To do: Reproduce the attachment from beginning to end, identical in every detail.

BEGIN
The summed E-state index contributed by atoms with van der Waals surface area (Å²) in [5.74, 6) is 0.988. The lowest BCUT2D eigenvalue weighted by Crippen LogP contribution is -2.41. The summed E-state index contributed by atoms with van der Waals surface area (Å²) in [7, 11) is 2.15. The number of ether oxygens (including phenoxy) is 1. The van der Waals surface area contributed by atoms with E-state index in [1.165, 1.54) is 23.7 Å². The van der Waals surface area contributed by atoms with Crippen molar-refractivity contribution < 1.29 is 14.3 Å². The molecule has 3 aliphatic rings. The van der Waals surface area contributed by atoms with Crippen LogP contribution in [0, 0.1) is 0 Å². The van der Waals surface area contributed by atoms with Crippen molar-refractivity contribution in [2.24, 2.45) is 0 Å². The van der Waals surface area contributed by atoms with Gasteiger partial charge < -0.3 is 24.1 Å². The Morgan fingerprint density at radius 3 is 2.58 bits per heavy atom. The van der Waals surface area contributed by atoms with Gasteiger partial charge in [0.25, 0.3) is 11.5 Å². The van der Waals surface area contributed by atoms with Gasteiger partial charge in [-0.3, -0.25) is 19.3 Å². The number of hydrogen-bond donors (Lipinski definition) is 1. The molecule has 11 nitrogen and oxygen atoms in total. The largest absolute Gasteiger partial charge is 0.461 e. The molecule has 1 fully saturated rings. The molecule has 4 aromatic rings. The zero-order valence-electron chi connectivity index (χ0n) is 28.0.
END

The summed E-state index contributed by atoms with van der Waals surface area (Å²) in [5.74, 6) is 0.988. The lowest BCUT2D eigenvalue weighted by Crippen LogP contribution is -2.41. The summed E-state index contributed by atoms with van der Waals surface area (Å²) in [7, 11) is 2.15. The number of ether oxygens (including phenoxy) is 1. The van der Waals surface area contributed by atoms with E-state index in [1.165, 1.54) is 23.7 Å². The van der Waals surface area contributed by atoms with Crippen molar-refractivity contribution < 1.29 is 14.3 Å². The molecule has 3 aliphatic rings. The van der Waals surface area contributed by atoms with Crippen LogP contribution in [0, 0.1) is 0 Å². The van der Waals surface area contributed by atoms with Crippen molar-refractivity contribution in [2.24, 2.45) is 0 Å². The van der Waals surface area contributed by atoms with Gasteiger partial charge < -0.3 is 24.1 Å². The Morgan fingerprint density at radius 3 is 2.58 bits per heavy atom. The van der Waals surface area contributed by atoms with Gasteiger partial charge in [0.25, 0.3) is 11.5 Å². The van der Waals surface area contributed by atoms with Gasteiger partial charge in [-0.3, -0.25) is 19.3 Å². The number of hydrogen-bond donors (Lipinski definition) is 1. The molecule has 11 nitrogen and oxygen atoms in total. The largest absolute Gasteiger partial charge is 0.461 e. The molecule has 1 fully saturated rings. The molecule has 4 aromatic rings. The zero-order valence-electron chi connectivity index (χ0n) is 28.0.